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Media pluralism in Poland and Hungary compared to France

Reading Time: 10 minutes

 By Olivier Bault.

Originally published in English on

Poland/Hungary/France – The 2019 edition of the World Press Freedom Index puts Poland and Hungary respectively in 59th and 87th position out of 180 countries.

2019 World Press Freedom Index. Source:

Both countries have fallen in the ranking, compiled by Reporters Without Borders (RSF). In 2017, Poland and Hungary ranked respectively 54th and 71st. By contrast, RSF’s home country, France, has risen from 39th to 32nd in the same period. However, RSF is known in France to have developed a strong left-wing bias over the years, and it is worth looking at the reality of media pluralism in Poland and Hungary, and how the situation has evolved in both countries since they have had right-wing conservative governments. In particular, it is quite surprising that France should have gone up in the press freedom ranking at a time when media ownership concentration has increased and new laws have been – or are about to be – enacted which place clear restrictions on the freedom of speech. Most French mainstream media would nevertheless say that the PiS and Fidesz governments have made every effort to control most media outlets in their respective countries and to silence opposition. Here too, it should be stressed that all mainstream French media take their information about Poland and Hungary from correspondents with clearly leftist-liberal views, who generally embrace the views of the local opposition on any important matter. Why hire only such correspondents? Probably because their left-wing views match those of a large majority of French journalists, who are known to lean towards the left a lot more than the French electorate as a whole. It may therefore very well be that the image of the “ultra-nationalistic” or “ultra-conservative” governments of Poland and Hungary, to use epithets which are common in the French media when referring to both countries, reflect rather the left-wing bias and lack of pluralism of the media in France, and not an actual lack of freedom and pluralism (which are closely linked, as you cannot have real press freedom and freedom of expression in the media without media pluralism) in the two Central European countries.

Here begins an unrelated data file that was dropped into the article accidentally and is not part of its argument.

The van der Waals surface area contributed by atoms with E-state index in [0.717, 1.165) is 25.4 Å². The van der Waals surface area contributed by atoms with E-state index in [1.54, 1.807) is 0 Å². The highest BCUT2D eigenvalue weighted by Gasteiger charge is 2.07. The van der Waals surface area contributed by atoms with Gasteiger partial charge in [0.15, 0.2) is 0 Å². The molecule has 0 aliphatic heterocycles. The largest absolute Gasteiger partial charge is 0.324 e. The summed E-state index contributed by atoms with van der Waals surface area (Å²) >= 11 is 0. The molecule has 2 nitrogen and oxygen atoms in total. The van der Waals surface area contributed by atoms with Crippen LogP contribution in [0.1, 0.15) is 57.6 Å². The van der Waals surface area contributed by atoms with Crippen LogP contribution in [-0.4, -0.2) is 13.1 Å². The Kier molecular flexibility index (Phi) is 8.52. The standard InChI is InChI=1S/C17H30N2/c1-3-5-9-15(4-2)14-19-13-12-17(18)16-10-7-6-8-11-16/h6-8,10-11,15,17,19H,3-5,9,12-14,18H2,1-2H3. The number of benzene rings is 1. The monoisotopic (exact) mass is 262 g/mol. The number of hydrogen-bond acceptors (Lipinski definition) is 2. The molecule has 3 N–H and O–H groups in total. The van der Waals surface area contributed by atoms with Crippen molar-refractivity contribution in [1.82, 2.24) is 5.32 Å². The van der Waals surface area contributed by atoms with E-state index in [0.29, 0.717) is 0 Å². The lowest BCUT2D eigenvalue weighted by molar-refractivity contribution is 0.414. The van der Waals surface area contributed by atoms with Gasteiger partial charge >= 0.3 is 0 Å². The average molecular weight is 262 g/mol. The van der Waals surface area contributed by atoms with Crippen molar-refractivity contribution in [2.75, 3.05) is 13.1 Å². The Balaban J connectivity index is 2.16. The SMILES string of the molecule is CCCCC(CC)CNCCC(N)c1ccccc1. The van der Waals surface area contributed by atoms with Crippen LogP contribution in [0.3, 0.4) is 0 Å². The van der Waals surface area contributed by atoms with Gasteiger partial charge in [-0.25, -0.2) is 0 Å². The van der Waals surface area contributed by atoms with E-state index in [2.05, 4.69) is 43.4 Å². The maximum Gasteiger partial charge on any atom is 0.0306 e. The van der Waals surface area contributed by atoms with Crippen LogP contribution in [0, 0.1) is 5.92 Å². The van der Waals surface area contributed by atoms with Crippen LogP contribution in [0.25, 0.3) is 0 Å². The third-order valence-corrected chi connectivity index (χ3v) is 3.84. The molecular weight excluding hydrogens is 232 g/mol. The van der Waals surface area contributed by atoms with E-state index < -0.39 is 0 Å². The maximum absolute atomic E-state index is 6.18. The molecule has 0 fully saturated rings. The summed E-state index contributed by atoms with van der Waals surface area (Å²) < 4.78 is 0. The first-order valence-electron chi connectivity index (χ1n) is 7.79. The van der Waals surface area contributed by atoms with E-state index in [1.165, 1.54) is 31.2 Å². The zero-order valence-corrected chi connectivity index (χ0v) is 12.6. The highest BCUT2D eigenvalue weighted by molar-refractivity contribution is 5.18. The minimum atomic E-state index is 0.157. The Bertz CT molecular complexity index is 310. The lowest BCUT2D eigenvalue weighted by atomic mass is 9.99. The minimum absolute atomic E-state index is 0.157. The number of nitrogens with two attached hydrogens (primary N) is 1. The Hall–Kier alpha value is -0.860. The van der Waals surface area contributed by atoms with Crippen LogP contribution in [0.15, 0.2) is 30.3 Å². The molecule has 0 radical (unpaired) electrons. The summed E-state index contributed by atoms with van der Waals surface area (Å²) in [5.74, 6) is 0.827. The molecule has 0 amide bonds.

The Hungarian media landscape split in two halves

First, what is the real situation of the media nowadays in Hungary?

According to Mérték, an NGO supported by George Soros’ Open Society Foundations, media outlets favourable to Fidesz garner 77.8% of revenues from the media market, including 38.1% for the public service, 24% for the KESMA media group, and 15.7% for other pro-government media. KESMA stands for Közép-Európai Sajtó és Média Alapítvány, which translates as Central European Media and Press Foundation. It was created in the summer of 2018 as the Hungarian equivalent of the German Bertelsmann media conglomerate, which owns the RTL Group, but with a more conservative and Christian editorial line. It controls more than 500 Hungarian news outlets, including television channels, radio stations, newspapers and websites. Its owners are said to be close to Fidesz. The RTL Group, which stands in opposition to Viktor Orbán’s governments with a clear liberal, left-wing stance, is Hungary’s leading television group, with an average audience share of 27.5% in 2019.